In keeping with the growing trend in the business, non-profit and public policy worlds to blend international and domestic human rights, the program will provide students with the opportunity for in-depth study of the international human rights and U.S. civil rights movements. Graduates will gain the specialized credentials and skills needed in the global business environment, for social policy work, and to meet the pressing need for access to justice for the poor and middle class in America and worldwide.
Application Deadline for Non-U.S. Residents for Fall Semester
Application Deadline for U.S. Residents for Fall Semester
Application Deadline for non-U.S. Residents for Spring Semester
Application Deadline for U.S. Residents for Spring Semester
Spring LLM Orientation
The new LLM in Human Rights and Social Justice at UConn School of Law will offer students with a prior law degree a unique opportunity to pursue a course of study that integrates the international and domestic dimensions of social justice lawyering.
The flexible program, built on the extensive expertise of the UConn Law faculty, will provide a rigorous and cohesive grounding in the norms and methods of the human rights and civil rights movements. Students will also have the opportunity to take courses through the Human Rights Institute, a leading center of innovation in interdisciplinary human rights research and teaching, on the university's main campus in Storrs.
UConn School of Law is in the residential West End of Hartford, Connecticut, on a lovely Gothic-style campus that is listed on the U.S. National Register of Historic Places. Cultural and recreational opportunities abound in the area, which is just two hours from New York and Boston.
For more information or to arrange a campus visit, please email firstname.lastname@example.org or call 1-860-570-5284.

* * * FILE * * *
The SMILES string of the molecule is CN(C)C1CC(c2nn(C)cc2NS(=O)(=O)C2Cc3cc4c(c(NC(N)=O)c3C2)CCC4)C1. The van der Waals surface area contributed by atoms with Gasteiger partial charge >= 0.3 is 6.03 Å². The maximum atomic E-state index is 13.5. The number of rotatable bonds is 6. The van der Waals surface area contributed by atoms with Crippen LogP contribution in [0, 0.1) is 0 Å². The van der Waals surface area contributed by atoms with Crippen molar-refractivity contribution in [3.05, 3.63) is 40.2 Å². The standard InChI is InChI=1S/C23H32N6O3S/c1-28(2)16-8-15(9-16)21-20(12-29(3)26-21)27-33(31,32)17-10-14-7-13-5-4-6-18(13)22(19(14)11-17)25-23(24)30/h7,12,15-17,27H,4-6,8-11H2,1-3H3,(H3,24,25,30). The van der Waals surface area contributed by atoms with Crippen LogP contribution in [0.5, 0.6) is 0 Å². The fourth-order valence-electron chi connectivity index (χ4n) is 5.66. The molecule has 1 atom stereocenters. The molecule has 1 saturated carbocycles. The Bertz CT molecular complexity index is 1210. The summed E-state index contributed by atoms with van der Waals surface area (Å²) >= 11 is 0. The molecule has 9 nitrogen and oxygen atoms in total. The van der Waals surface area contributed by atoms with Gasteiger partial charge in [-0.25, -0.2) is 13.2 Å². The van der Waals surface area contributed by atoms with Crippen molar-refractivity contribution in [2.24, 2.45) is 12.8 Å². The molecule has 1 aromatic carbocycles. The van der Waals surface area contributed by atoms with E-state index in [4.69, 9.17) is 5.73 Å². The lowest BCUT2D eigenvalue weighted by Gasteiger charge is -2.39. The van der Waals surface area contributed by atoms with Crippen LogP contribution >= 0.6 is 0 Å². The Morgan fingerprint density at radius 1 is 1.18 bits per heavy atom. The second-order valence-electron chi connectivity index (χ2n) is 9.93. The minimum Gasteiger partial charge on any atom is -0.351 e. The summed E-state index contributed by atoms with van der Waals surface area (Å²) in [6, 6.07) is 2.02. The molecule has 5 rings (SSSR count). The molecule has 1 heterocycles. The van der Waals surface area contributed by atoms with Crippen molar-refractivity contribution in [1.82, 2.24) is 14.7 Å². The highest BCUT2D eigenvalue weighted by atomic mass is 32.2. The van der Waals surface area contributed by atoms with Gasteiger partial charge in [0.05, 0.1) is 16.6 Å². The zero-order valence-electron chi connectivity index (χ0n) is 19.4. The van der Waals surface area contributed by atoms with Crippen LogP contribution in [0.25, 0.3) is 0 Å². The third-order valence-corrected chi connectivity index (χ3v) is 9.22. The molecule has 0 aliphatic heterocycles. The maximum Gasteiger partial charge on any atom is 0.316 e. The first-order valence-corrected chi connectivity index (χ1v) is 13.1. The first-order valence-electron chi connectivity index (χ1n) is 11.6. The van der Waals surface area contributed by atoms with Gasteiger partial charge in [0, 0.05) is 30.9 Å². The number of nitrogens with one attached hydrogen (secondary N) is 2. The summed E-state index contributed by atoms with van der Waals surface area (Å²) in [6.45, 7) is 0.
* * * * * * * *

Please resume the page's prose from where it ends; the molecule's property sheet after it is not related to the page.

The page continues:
The Law School courses preapproved for the Human Rights and Social Justice LLM are listed below. International Human Rights offered each spring semester is a required course. Students may petition for the inclusion of other courses, subject to the approval of the director. All courses are open to LLM candidates as well as JD candidates, and only a few courses have prerequisites. LLM students can participate in the Asylum and Human Rights Clinic and are allowed to take up to 6 credits of graduate courses offered on the Certificate in Human Rights at the Storrs and Greater Hartford campuses. At registration, each student formulates a curricular plan of study to be approved by the director of the LLM program.
Students should announce their intention to seek a certification at the beginning of their academic year and plan their course enrollment to fulfill the credit requirements. The professors for the specific certificate program can offer guidance on the courses available; however, students should alert the graduate programs office and the registrar of the desire to fulfill the certificate.
As part of the LLM in Human Rights & Social Justice degree, students may obtain a certificate of specialization in seven areas:
- Corporate and Regulatory Compliance
- Energy and Environmental Regulation
- Financial Services Regulation
- Intellectual Property
- Tax Law
- U.S. Law
- Foundations of U.S. Law
- U.S. Civil and Criminal Justice
- U.S. Business Law and Regulation
- U.S. Law of Property Transfer
To be awarded the certificate, students must complete between nine (9) or twelve (12) credits depending on the area of specialization, complete the writing requirement in that area and achieve a minimum of a B average in all of the certificate coursework including the writing requirement. The writing requirement for the certificate could satisfy both the certificate and the LLM writing requirement if the topic is approved by the Director of the LLM program or his/her designee. The student may also choose to complete two separate papers one satisfying the LLM program writing requirement and the other satisfying the certificate requirement.
Students may be required to take the entry-level course in the certification area, depending upon prior preparation and experience. Any such course would typically not count towards the credit requirements.
Completing a certificate is optional.